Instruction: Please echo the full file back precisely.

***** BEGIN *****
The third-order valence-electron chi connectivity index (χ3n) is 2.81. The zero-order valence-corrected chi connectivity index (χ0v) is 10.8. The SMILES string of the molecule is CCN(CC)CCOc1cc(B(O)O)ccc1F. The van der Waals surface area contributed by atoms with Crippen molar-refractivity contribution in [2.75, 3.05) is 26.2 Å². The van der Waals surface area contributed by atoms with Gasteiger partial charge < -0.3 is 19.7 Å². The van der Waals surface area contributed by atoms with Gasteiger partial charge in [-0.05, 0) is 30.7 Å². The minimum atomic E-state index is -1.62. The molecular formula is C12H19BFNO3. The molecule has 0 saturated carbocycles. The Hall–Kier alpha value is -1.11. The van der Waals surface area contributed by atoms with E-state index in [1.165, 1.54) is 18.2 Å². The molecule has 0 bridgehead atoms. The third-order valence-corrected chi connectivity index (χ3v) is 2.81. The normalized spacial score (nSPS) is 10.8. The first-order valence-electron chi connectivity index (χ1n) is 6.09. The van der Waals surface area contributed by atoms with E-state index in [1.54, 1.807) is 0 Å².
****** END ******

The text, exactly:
The third-order valence-electron chi connectivity index (χ3n) is 2.81. The zero-order valence-corrected chi connectivity index (χ0v) is 10.8. The SMILES string of the molecule is CCN(CC)CCOc1cc(B(O)O)ccc1F. The van der Waals surface area contributed by atoms with Crippen molar-refractivity contribution in [2.75, 3.05) is 26.2 Å². The van der Waals surface area contributed by atoms with Gasteiger partial charge < -0.3 is 19.7 Å². The van der Waals surface area contributed by atoms with Gasteiger partial charge in [-0.05, 0) is 30.7 Å². The minimum atomic E-state index is -1.62. The molecular formula is C12H19BFNO3. The molecule has 0 saturated carbocycles. The Hall–Kier alpha value is -1.11. The van der Waals surface area contributed by atoms with E-state index in [1.165, 1.54) is 18.2 Å². The molecule has 0 bridgehead atoms. The third-order valence-corrected chi connectivity index (χ3v) is 2.81. The normalized spacial score (nSPS) is 10.8. The first-order valence-electron chi connectivity index (χ1n) is 6.09. The van der Waals surface area contributed by atoms with E-state index in [1.54, 1.807) is 0 Å².